The Bridges to Adelphi program and Gersh Drivers Ed are partnering to help college students on the autism spectrum get their licenses.
There’s a fair amount of traffic in the city on a recent Saturday morning, though clear skies make the driving easier for students. However, the students are not behind the wheel of an actual car. Instead, these are simulated road conditions that are part of a new driving school in the Bridges to Adelphi program. In collaboration with Gersh Drivers Ed in Huntington, an affiliated program of the Gersh Academy, it’s the first college program on Long Island designed to meet the learning style of neurodivergent students. It gives students the opportunity to learn the logistics and basics of driving without the high-pressure, often anxiety-producing situation of being in a car, according to Gersh instructor Christian Gustave—and to obtain a driver’s permit and then a license.
Diana Damilatis-Kull ’10, MA ’12, MA ’14, director of the Bridges to Adelphi program and an adjunct faculty member in the Gordon F. Derner School of Psychology, said many individuals on the spectrum receive their license much later in life or not at all, causing them to be dependent on others to drive them to class and appointments and to their jobs. “When you get your license, you’re able to go and come as you please, so it’s a big milestone for many people, including our students, and the next bridge into the real world.”
Marken Suaza, 22, a senior anthropology major who is graduating in December, currently commutes from Valley Stream, New York, by public transportation or with help from his family. “Since I’m going to be done with school and working, it would be helpful to be able to drive myself places and have independence,” he said. “I got my permit during the pandemic and took my road test last year and I was doing pretty good until parallel parking. I thought I should I try [this program], get some good practice and make sure to get my license this time.”
The program consists of four phases over 48 weeks. The first, which prepares students to take the permit test, began on September 19. The second phase, which began on September 25, uses a virtual driving simulator in the Bridges office. Gustave said he can change the level of traffic, the landscape, time of day, visibility and weather conditions, and the focus is on the mechanics of using a car. In the spring, students can move on to the third phase, which will utilize golf carts on campus and will be supported by the Department of Public Safety and Transportation. In the final phase, students get instruction in an actual car, first on campus and then in the surrounding neighborhood. Currently, five Adelphi students are in the permit phase and six are in the simulation phase.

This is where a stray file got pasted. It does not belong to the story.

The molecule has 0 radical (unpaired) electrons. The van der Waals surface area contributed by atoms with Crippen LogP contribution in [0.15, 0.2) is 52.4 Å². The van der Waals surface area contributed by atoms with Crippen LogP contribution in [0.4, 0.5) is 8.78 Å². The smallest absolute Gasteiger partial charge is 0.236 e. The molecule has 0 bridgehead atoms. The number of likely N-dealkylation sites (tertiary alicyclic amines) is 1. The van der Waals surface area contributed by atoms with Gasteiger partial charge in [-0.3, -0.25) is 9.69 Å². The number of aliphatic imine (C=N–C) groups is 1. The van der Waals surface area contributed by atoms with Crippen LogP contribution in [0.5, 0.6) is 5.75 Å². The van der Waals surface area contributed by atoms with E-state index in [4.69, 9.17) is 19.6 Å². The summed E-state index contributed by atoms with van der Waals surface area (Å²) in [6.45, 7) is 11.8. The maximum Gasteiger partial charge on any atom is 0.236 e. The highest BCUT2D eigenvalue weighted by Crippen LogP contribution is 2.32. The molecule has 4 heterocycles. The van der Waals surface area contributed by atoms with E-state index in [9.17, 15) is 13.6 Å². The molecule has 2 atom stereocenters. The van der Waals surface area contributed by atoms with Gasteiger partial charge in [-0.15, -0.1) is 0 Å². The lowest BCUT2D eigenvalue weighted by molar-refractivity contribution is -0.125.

Gustave said the way the program is structured “is a progression that gets them comfortable, allowing them to learn first the basics. Also, I think a lot of the students are familiar with each other, having been in the Bridges program, so it gives them a familiar setting in which to learn the principles of driving.”
That comfort level is a key factor for Damilatis-Kull. “I think the benefit of this opportunity is we’re housing it here, so there’s not an additional obstacle for students of going to a place they’re not comfortable with,” she said.
This has become an important component in getting his license for Nicolas Rontanini, 22, a senior communications major who currently commutes to Adelphi from Williston Park on Long Island either by Uber or with a family member. Rontanini, who is in phase two, said though he recently got his permit, he didn’t take drivers ed in high school because he could walk to school.
Rontanini plans to continue in the program after he graduates in December. “It helps to have access to a program that I’ve been in for so long and to be able to be in a comfortable environment. When you’re doing something for the first time, you could easily be discouraged.”
Joel B. Geller, executive director of the Gersh Drivers Ed program, said it’s open to all abilities. He explained that unlike neurotypical drivers ed classes, which are limited to 36 students in a classroom, this program is designed to have class sizes no larger than 12. Generally, class sizes are between four and eight students.
“The traditional neurotypical classes would be sensory overload,” he said. “These classes are an easy, smooth transition from phase to phase and each reinforces the phase before. We take our time and break things down so it’s a lot easier for them to understand. It is our goal to provide each student with the necessary information and techniques needed to be a safe and responsible driver and to provide a learning-friendly environment that meets the needs of each student’s learning style. My core value is they don’t learn the way we teach; we teach the way they learn.”